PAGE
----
The EdGrid Project
The Maryland Virtual High School formed a partnership with college
professors, high school teachers and preservice teachers to develop, field
test and evaluate instructional activities for science and mathematics
using scientific modeling and visualization. Their work was funded
through a subcontract to a United States Department of Education
Teachers to Use Technology" (PT3)
grant awarded to the National Center for
Supercomputing Applications (NCSA-EdGrid).
The MVHS-EdGrid team joined the Building Learning with Technology
(BLT) PT3 grant won by the
Center for Learning and
Educational Technology at the University of Maryland, College Park, to
foster a more extensive collaboration among Maryland educators.|
Why Computational Science in Preservice Education?
Modern science and engineering have become increasingly reliant upon computation as an aid to research, development and design. Indeed, one can hardly imagine a large-scale engineering project that will not call upon many aspects of the mathematical and computational sciences. Yet few K-12 students or teachers have any exposure to the computational sciences; even basic modeling and visualization technologies are not being employed at more than a handful of K-12 schools. Just as teachers would not think about teaching biology without a microscope or chemistry without test tubes, most of today's scientists do not think about doing any kind of science without a computer. The computer has become a basic tool of science. At the same time, the new K-12 standards for science and mathematics education are emphasizing the application of experiential-based learning, much of it integrating the use of technology.
According to Setting a Research and Planning Agenda for Computer Modeling in the Pre-College Curriculum (Final Report: NSF RED-9255877), "Computational modeling ideas and activities should have a key and central role throughout the science curriculum - not peripherally, and not only as part of a special or optional course." As a major recommendation of the report, this statement justifies tying the computational modeling to core ideas of the science curriculum. Models help "abstract from reality key features that enable us to gain insight into the fundamental processes underlying external complexity." There needs to be a transition where relationships between variables being modeled are not just made explicit (verbally or graphically) in a qualitative sense, but quantitatively. Observation, measurement, graphing, curve fitting, modeling, and visualization are all part of a continuum of doing science. Curriculum issues are also addressed in this report. "There is a need for a set of guidelines and models for use in integrating models and simulations into locally-relevant curriculum in a way that allows students to achieve the new goals."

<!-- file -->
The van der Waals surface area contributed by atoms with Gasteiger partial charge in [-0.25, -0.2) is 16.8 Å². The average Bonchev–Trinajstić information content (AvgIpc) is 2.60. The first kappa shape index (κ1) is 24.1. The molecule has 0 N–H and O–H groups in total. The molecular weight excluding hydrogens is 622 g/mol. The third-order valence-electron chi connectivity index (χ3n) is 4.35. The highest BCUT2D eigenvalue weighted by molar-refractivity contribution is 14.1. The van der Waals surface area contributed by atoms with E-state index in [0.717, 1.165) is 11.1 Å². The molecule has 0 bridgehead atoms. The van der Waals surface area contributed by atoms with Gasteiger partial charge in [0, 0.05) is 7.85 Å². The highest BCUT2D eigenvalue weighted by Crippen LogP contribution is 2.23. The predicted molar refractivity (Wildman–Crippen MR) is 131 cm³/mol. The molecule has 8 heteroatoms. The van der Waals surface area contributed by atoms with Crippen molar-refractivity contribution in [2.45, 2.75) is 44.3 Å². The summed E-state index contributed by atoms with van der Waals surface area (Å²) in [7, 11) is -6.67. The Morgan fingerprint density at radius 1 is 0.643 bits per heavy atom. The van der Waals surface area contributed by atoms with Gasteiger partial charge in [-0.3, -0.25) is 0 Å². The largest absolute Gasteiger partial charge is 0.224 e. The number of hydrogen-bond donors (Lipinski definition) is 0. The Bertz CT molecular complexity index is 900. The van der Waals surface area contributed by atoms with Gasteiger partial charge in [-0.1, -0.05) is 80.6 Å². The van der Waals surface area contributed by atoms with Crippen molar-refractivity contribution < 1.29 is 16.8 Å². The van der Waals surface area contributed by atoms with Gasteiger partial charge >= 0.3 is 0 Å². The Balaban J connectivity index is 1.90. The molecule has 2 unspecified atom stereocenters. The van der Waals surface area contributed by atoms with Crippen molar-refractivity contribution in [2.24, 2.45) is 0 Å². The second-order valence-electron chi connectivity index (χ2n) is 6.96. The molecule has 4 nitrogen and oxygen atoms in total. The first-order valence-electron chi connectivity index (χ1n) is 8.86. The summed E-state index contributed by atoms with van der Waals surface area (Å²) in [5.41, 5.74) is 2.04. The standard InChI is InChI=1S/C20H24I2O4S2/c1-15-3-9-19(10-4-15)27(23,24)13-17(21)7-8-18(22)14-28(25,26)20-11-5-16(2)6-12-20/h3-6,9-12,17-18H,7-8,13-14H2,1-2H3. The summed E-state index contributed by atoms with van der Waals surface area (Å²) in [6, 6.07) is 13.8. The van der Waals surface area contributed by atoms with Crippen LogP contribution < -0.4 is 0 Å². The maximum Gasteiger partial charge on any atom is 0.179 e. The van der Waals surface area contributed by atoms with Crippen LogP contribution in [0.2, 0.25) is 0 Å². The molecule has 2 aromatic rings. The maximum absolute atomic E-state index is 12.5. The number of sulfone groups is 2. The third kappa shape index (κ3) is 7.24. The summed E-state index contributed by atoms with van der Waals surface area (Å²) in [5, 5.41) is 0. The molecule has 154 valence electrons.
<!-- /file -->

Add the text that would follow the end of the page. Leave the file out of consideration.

For this to occur, teachers will themselves require introduction to the use of these computational methods and the ways in which they can be used to achieve the new curricular goals. Teachers need to understand how to use the technology to facilitate constructivist, hands-on, engaged learning and to understand how to use modeling, visualization, and computation to do science. Computational scientists need a better appreciation of the problems facing teachers and school districts working hard to make this transition.